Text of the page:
Focus on Fiction is pleased to feature
Jeanette spent most of her life in South America, where she canoed in jungle rivers, hiked the steep Andes mountain trails, and swung from vines off cliffs into huge pools of water below. She and her family--husband, Marty, and four kids--now live in Miami, Florida. Jeanette has written two adult suspense books, The DMZ and CrossFire, and was awarded the 2002 Mabel Meadow Staats Award by the North American Writer's Association. She regularly leads local writer's seminars and conferences and is a consulting editor for two magazines.
Focus: Jeanette, you've written a number of young adult fiction stories and two adult fiction books. Can you tell us how many books in total you have in the Christian market?
Jeanette Windle: I have eleven books total in the Christian market with another adult political/suspense novel just finished and due out this spring.
Focus: Your two adult fiction books, The DMZ and Crossfire, are some of the most pulse-threatening, incredible stories I've ever read. Can you give our readers a brief synopsis of each?
Jeanette Windle: In CrossFire, a missing helicopter and tons of hijacked cocaine are just part of the maelstrom awaiting Sara in her new life. Following a whirlwind romance and impromptu wedding, she is whisked off to her husband's palatial family estate in Bolivia. But Sara soon opens a Pandora's box of questions surrounding the Cortez family's billion-dollar business, becoming ensnared in a deadly clash between her new family, a drug cartel, and the DEA. CrossFire catapults the reader into an all-too-real world of America's counternarcotics war in Latin America.The DMZ explores the relationship between the Islamic fundamentalist groups and the guerrilla warfare in Colombia. More than a decade after the end of the cold war has chilled the Marxist rebel movements around the world, one hot spot remains-Colombia. The inexplicable loss of three major U.S. assets draws the attention of the world to the Colombian demilitarized zone. Are the local Colombian rebels responsible? Or is a deadly Middle Eastern secret cloaked by the jungle canopy of the DMZ.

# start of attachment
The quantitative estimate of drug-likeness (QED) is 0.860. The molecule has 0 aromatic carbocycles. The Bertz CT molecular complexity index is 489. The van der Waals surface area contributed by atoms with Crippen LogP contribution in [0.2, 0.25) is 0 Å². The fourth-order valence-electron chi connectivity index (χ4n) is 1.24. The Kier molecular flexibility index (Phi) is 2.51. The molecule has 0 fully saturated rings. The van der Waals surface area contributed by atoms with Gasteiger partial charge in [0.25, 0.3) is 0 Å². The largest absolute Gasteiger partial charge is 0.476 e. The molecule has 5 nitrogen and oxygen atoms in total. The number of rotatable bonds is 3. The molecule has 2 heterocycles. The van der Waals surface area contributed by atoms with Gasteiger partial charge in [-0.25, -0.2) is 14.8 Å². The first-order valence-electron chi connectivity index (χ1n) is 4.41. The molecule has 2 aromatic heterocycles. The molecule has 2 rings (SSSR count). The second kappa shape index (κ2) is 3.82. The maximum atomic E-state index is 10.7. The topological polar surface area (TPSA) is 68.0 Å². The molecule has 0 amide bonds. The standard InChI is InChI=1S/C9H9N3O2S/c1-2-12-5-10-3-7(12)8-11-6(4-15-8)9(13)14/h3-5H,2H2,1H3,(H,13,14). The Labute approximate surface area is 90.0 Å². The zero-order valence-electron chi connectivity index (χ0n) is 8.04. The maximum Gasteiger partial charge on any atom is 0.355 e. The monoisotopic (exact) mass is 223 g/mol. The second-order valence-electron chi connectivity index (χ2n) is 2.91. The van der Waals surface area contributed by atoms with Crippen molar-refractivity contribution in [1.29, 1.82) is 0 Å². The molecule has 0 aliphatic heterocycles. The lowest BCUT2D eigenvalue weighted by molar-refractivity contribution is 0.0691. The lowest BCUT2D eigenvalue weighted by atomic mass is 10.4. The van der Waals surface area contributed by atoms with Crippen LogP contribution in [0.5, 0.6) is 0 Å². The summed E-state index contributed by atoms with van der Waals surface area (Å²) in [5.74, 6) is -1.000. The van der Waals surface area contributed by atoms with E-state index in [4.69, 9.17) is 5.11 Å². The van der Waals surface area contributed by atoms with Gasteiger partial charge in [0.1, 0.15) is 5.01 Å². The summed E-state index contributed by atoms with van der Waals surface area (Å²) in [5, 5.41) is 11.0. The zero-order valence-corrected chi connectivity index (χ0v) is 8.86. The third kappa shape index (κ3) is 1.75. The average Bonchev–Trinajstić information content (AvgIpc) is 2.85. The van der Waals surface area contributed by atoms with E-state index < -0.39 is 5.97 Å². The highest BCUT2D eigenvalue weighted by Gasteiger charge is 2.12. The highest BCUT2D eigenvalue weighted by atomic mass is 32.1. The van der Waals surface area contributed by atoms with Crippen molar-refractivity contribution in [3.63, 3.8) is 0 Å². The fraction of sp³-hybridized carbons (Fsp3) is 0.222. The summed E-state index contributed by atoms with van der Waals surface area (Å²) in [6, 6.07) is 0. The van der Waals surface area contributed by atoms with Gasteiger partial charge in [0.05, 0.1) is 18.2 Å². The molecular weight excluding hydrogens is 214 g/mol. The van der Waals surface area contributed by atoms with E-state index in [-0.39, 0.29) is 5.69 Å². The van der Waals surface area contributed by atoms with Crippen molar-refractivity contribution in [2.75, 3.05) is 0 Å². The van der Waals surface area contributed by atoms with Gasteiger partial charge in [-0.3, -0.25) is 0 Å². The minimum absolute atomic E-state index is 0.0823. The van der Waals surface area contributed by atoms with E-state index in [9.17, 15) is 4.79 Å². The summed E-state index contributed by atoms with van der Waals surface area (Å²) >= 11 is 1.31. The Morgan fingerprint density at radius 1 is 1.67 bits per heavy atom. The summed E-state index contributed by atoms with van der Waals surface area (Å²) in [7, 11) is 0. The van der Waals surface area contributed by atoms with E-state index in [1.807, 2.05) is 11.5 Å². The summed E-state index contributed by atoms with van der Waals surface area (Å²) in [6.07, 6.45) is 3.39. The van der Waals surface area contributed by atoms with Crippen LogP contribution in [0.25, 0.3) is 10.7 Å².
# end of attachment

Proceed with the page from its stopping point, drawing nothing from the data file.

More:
Among the contingent of politicians and media headed for the DMZ is reporter Julie Baker, whose parents had been missionaries in Colombia. Old hurts and terrors resurge as she revisits the place of her birth-and her parents' deaths. When Julie's own abduction by guerrillas triggers a time bomb that has been ticking under the feet of the U. S. for a decade, she is left with more questions than answers.
With the fate of two countries resting in her hands, Julie must put aside her own terror to face just what God's call to sacrifice will mean for her past and her increasingly uncertain future.
Focus: You have been questioned several times by the US Government about your detailed knowledge of information considered "classified." What was the outcome of these questionings and how did these individuals feel about your books being published?
Jeanette Windle: Actually, much like Tom Clancy, I have been questioned by government sources in the writing of both CrossFire and DMZ as to where I got my research and information theoretically 'classified'. Without going into details, I was able to establish exactly where my information came from and that none was from a 'leak' within a government agency. I will say that, once satisfied, I have found members of government agencies extremely courteous and that it has actually opened up a lot of research doors for me.
U. S. government personnel ranging from DEA, State Department, U. S. Southern Command, military intelligence, law enforcement and others have read CrossFire and DMZ, both in the manuscript stage and after publication. Not only have they had valuable input, but I am happy to say that they have all been happy with the accuracy and reality of the books, and they have been the source of some of my most prized 'fan mail'.
Focus: Can you give us an estimate of the hours you spent researching and writing The DMZ and CrossFire?
Jeanette Windle: I could not even begin to estimate. Each project was about 18 months from beginning research to finish.
Focus: Rumor has it that a sequel to CrossFire is coming out next year. Can you confirm this?
Jeanette Windle: Yes, I have actually just finished the sequel to CrossFire, Tentatively titled 'CrossHairs' (as in a sniper's scope), it is scheduled to be released spring of 2004.
Focus: When did you discover your love of writing?
Jeanette Windle: The truth is, we did so much writing growing up at a missionary kids' boarding school, I didn't realize how much I loved writing until it was no longer part of my daily life as a young missionary wife in rural Bolivia. That is when I began writing for personal enjoyment and realized how much a part of me it was. The result was my first children's novel, Kathy and the Redhead.
Jeanette Windle: I would agree. Writing is actually extremely hard work, a mind-numbing, hair-pulling, excruciating process of creation to which the birthing of ones own children pales, and when I get started on a new book I always kick myself for getting myself into it again.
But like painting or music, the gift of writing is something creative born in you that just has to come out. I always think of that verse in Jeremiah (20:9) where he talks of God's word being in him like a fire, and even when he doesn't want to, he has to let it out. That is kind of the way it is with writing. Like any art form, a true writer is born to write.